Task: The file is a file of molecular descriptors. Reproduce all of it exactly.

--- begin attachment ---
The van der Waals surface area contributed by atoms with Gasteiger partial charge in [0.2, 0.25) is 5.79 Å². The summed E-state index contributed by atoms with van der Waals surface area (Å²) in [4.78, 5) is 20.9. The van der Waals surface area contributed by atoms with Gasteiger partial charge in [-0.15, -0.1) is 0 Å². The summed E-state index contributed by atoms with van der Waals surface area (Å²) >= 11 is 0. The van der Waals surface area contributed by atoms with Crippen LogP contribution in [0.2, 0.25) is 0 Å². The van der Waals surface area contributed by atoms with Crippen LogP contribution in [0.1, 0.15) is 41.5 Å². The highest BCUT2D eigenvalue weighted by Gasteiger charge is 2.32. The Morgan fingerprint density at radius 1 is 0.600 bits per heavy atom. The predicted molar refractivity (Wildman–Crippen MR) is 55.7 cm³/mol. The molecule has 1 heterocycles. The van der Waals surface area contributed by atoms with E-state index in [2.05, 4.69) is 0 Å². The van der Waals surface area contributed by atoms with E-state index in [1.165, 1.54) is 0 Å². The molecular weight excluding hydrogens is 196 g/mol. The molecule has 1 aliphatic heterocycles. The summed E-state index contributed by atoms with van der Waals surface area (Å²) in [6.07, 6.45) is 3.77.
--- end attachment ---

The van der Waals surface area contributed by atoms with Gasteiger partial charge in [0.2, 0.25) is 5.79 Å². The summed E-state index contributed by atoms with van der Waals surface area (Å²) in [4.78, 5) is 20.9. The van der Waals surface area contributed by atoms with Gasteiger partial charge in [-0.15, -0.1) is 0 Å². The summed E-state index contributed by atoms with van der Waals surface area (Å²) >= 11 is 0. The van der Waals surface area contributed by atoms with Crippen LogP contribution in [0.2, 0.25) is 0 Å². The van der Waals surface area contributed by atoms with Crippen LogP contribution in [0.1, 0.15) is 41.5 Å². The highest BCUT2D eigenvalue weighted by Gasteiger charge is 2.32. The Morgan fingerprint density at radius 1 is 0.600 bits per heavy atom. The predicted molar refractivity (Wildman–Crippen MR) is 55.7 cm³/mol. The molecule has 1 heterocycles. The van der Waals surface area contributed by atoms with E-state index in [2.05, 4.69) is 0 Å². The van der Waals surface area contributed by atoms with E-state index in [1.165, 1.54) is 0 Å². The molecular weight excluding hydrogens is 196 g/mol. The molecule has 1 aliphatic heterocycles. The summed E-state index contributed by atoms with van der Waals surface area (Å²) in [6.07, 6.45) is 3.77.